Newt Gingrich likes to write “alternate history” novels, such as “Gettysburg,” in which the South wins the epochal battle that in the real world saved the Union. Such fantasies are harmless fun because everyone knows they merely are a game of let’s play pretend.
But some historical revisionism is politically pernicious. Case in point: Now that Rick Santorum has emerged as a credible candidate for the Republican nomination for president, some in the media and the Democratic Party are weaving a blatantly false narrative about the passage of the 2005 federal law intervening in the Terri Schiavo case. Supposedly, the alleged religious fanatic Rick Santorum — he wants to outlaw contraception, don’t you know! — along with Republican theocratic coconspirators, overcame courageous Democrats’ objections to pass a law interfering with a husband’s loving quest to give his wife the merciful release.
But that isn’t even close to what happened seven years ago. In actuality, the Schiavo law was one of the most bipartisan laws passed during the entire Bush presidency.
Here are the facts: As Terri was being dehydrated to death, significant questions were raised in several quarters — and not just among conservatives — about what appeared to be an irregular state court process. On March 20, 2005, Senate Majority Leader William Frist (R-TN) introduced “The Terri Schiavo Incapacitated Protection Bill,” with Santorum and Florida Republican Mel Martinez co-sponsoring. The bill did not prohibit the dehydration, but instead sought an independent federal court review of the state court proceedings to assure that the helplessly disabled woman’s rights had been fully protected. (A federal court subsequently ruled that they had been.)
In order for the bill to be brought to the Senate floor for a vote, unanimous consent was required, meaning that if one senator objected, the bill could not have passed. Surely, if the bill had then been considered an egregious abuse of federal power, at least one of the 44 Democratic senators would have objected! But none did. Not newly seated Senator Barack Obama. Not Senator Hillary Clinton. Neither did any other Democrat, including such liberal icons as Tom Harkin, Harry Reid, Patrick Leahy and Barbara Boxer. Indeed, without objection, the bill passed quickly in an unrecorded voice vote.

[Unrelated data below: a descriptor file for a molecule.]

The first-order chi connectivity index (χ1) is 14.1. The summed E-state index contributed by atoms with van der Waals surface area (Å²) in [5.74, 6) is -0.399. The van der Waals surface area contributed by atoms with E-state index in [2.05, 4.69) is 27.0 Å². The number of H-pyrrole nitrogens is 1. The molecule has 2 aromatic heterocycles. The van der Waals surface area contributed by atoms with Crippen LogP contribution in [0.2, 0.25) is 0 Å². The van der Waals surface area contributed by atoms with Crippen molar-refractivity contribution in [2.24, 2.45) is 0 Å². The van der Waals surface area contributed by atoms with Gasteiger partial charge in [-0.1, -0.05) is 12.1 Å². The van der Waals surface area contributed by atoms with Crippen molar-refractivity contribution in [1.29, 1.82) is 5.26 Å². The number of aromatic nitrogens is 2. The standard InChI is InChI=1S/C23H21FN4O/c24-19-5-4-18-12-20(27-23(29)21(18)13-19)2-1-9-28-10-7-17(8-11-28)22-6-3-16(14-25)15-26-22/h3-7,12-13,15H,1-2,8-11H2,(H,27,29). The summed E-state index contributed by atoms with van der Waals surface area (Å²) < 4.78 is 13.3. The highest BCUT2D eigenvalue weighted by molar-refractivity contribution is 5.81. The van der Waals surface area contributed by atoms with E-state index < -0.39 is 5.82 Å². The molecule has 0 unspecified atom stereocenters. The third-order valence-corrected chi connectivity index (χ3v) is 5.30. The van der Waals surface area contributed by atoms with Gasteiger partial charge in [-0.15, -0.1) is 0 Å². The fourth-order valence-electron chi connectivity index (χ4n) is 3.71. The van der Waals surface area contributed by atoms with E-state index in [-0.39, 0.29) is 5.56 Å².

Of course, it takes two houses of Congress to tango. So, in the House of Representatives, it was all Republican theocrats all of the time, right? Wrong. The New York Times reported at the time that leaders of both parties “negotiated the final [terms of the] bill.” Moreover, the Democratic leadership did not take an “official position” for or against the measure, surely an odd thing if the country was facing The Attack of the Theocrats. Most notably, because of the emergency nature of the bill, it needed 2/3 of the members voting to pass — meaning it would be very difficult for the Republicans to enact the bill without Democratic help.
And they received it. The bill passed by 203-58. As in the Senate, the actual vote demonstrates that few Democratic members saw the bill as an assault on American freedom at the time. How else can you explain the fact that 102 Democrats were so unconcerned — or less charitably, just unsure which way the political wind would blow — that they didn’t vote at all. (Seventy-one Republicans took the same easy way out, including Texas Representative Ron Paul.)
Of the 100 Democrats who did vote, 47 voted yea and 53 nay — meaning that in total, only 25% of the House caucus actually voted against the bill. Supporters included such notable Democrats as Jesse Jackson Jr., the powerful James Oberstar and Tennessean Harold Ford.
I supported the bill at the time and still think it was the right to do. Those favoring the legislation, consistent with the rule of law and American ideals, were simply seeking to protect the life of a helpless and profoundly disabled woman from what they considered an unjust process. But I understand why the majority disagrees. Opponents were defending judicial independence, federalism and our system of shared sovereignty, key components of American freedom. I believed then, and think now, that both sides surmounted petty politics and argued from positions of integrity and honor.
Alas, that is not where matters remained. When polls showed in the wake of Terri’s death that most Americans opposed the federal law, suddenly the Democrats started finger-pointing. In a breathtaking example of rank opportunism, Democratic Party Chairman Howard Dean — who had remained silent when the bill was up for a vote — declared Democrats intended to make the law a partisan issue in the 2006 election, as if his own elected officials hadn’t been full participants in the process.
Senator Obama jumped with both feet into that meme in the 2008 primary campaign. When asked in a debate with Hillary Clinton to identify his biggest mistake, Obama pointed to the passage of the Schiavo law, stating, ‘I think that was a mistake, and I think the American people understood that was a mistake. And as a constitutional law professor, I knew better.” Somehow, I think that if the polls had gone the other way, Obama would have been taking bows, pointing proudly to how he had heeded the urging of the 29 national disability rights organizations that had filed amicus briefs or lobbied Congress on behalf of saving Schiavo’s life.
One can believe Congress was right or wrong in passing the Terri Schiavo law. But no one should be allowed to rewrite history for rank partisan advantage. Those who now decry the law as an outrageous Republican power play are about as factual as Gingrich’s novel is about the Battle of Gettysburg. But Gingrich was just having fun. The history revisers are dancing a political jig on Terry Schiavo’s grave.
Wesley J. Smith, an attorney and author, is a senior fellow at the Discovery Institute’s Center on Human Exceptionalism.